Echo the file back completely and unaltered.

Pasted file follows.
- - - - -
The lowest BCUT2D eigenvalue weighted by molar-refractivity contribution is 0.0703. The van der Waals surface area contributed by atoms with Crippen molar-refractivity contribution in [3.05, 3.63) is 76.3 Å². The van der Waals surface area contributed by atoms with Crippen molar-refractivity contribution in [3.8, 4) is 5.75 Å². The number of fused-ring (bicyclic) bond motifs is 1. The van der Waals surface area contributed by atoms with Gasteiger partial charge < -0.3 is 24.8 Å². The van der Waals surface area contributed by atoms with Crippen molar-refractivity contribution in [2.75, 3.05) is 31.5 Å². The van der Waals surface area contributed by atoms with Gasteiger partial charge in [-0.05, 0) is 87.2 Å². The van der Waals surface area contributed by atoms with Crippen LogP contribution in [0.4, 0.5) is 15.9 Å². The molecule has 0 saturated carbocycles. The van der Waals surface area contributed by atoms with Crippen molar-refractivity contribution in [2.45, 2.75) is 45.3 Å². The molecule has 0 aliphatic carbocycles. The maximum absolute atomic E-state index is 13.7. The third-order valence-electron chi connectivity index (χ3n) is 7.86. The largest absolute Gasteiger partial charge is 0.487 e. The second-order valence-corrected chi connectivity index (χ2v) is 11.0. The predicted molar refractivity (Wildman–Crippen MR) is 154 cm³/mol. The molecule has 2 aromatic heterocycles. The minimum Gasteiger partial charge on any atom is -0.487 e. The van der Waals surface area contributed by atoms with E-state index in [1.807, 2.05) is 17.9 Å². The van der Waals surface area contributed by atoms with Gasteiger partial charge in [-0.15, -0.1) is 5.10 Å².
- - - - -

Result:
The lowest BCUT2D eigenvalue weighted by molar-refractivity contribution is 0.0703. The van der Waals surface area contributed by atoms with Crippen molar-refractivity contribution in [3.05, 3.63) is 76.3 Å². The van der Waals surface area contributed by atoms with Crippen molar-refractivity contribution in [3.8, 4) is 5.75 Å². The number of fused-ring (bicyclic) bond motifs is 1. The van der Waals surface area contributed by atoms with Gasteiger partial charge < -0.3 is 24.8 Å². The van der Waals surface area contributed by atoms with Crippen molar-refractivity contribution in [2.75, 3.05) is 31.5 Å². The van der Waals surface area contributed by atoms with Gasteiger partial charge in [-0.05, 0) is 87.2 Å². The van der Waals surface area contributed by atoms with Crippen LogP contribution in [0.4, 0.5) is 15.9 Å². The molecule has 0 saturated carbocycles. The van der Waals surface area contributed by atoms with Crippen molar-refractivity contribution in [2.45, 2.75) is 45.3 Å². The molecule has 0 aliphatic carbocycles. The maximum absolute atomic E-state index is 13.7. The third-order valence-electron chi connectivity index (χ3n) is 7.86. The largest absolute Gasteiger partial charge is 0.487 e. The second-order valence-corrected chi connectivity index (χ2v) is 11.0. The predicted molar refractivity (Wildman–Crippen MR) is 154 cm³/mol. The molecule has 2 aromatic heterocycles. The minimum Gasteiger partial charge on any atom is -0.487 e. The van der Waals surface area contributed by atoms with E-state index in [1.807, 2.05) is 17.9 Å². The van der Waals surface area contributed by atoms with Gasteiger partial charge in [-0.15, -0.1) is 5.10 Å².